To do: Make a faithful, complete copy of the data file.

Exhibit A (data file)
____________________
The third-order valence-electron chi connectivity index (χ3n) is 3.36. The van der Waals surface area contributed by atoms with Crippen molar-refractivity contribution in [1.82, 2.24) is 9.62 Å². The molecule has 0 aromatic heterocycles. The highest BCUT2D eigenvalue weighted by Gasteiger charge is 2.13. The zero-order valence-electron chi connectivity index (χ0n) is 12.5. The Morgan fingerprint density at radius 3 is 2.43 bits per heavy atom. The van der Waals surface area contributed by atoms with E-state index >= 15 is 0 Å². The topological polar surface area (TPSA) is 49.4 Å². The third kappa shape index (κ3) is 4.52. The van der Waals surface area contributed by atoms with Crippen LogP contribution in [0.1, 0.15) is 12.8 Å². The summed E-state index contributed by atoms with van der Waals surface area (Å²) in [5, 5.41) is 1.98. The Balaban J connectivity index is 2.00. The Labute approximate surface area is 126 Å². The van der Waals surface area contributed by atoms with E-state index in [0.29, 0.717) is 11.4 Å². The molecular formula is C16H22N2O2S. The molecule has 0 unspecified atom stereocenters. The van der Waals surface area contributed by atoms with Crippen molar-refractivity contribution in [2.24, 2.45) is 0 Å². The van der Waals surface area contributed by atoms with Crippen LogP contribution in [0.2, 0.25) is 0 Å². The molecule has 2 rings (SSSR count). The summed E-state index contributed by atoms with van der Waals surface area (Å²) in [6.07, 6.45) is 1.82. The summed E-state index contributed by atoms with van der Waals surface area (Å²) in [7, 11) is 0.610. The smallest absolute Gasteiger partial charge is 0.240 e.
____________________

The third-order valence-electron chi connectivity index (χ3n) is 3.36. The van der Waals surface area contributed by atoms with Crippen molar-refractivity contribution in [1.82, 2.24) is 9.62 Å². The molecule has 0 aromatic heterocycles. The highest BCUT2D eigenvalue weighted by Gasteiger charge is 2.13. The zero-order valence-electron chi connectivity index (χ0n) is 12.5. The Morgan fingerprint density at radius 3 is 2.43 bits per heavy atom. The van der Waals surface area contributed by atoms with E-state index >= 15 is 0 Å². The topological polar surface area (TPSA) is 49.4 Å². The third kappa shape index (κ3) is 4.52. The van der Waals surface area contributed by atoms with Crippen LogP contribution in [0.1, 0.15) is 12.8 Å². The summed E-state index contributed by atoms with van der Waals surface area (Å²) in [5, 5.41) is 1.98. The Balaban J connectivity index is 2.00. The Labute approximate surface area is 126 Å². The van der Waals surface area contributed by atoms with E-state index in [0.29, 0.717) is 11.4 Å². The molecular formula is C16H22N2O2S. The molecule has 0 unspecified atom stereocenters. The van der Waals surface area contributed by atoms with Crippen molar-refractivity contribution in [2.24, 2.45) is 0 Å². The van der Waals surface area contributed by atoms with Crippen LogP contribution in [0.2, 0.25) is 0 Å². The molecule has 2 rings (SSSR count). The summed E-state index contributed by atoms with van der Waals surface area (Å²) in [6.07, 6.45) is 1.82. The summed E-state index contributed by atoms with van der Waals surface area (Å²) in [7, 11) is 0.610. The smallest absolute Gasteiger partial charge is 0.240 e.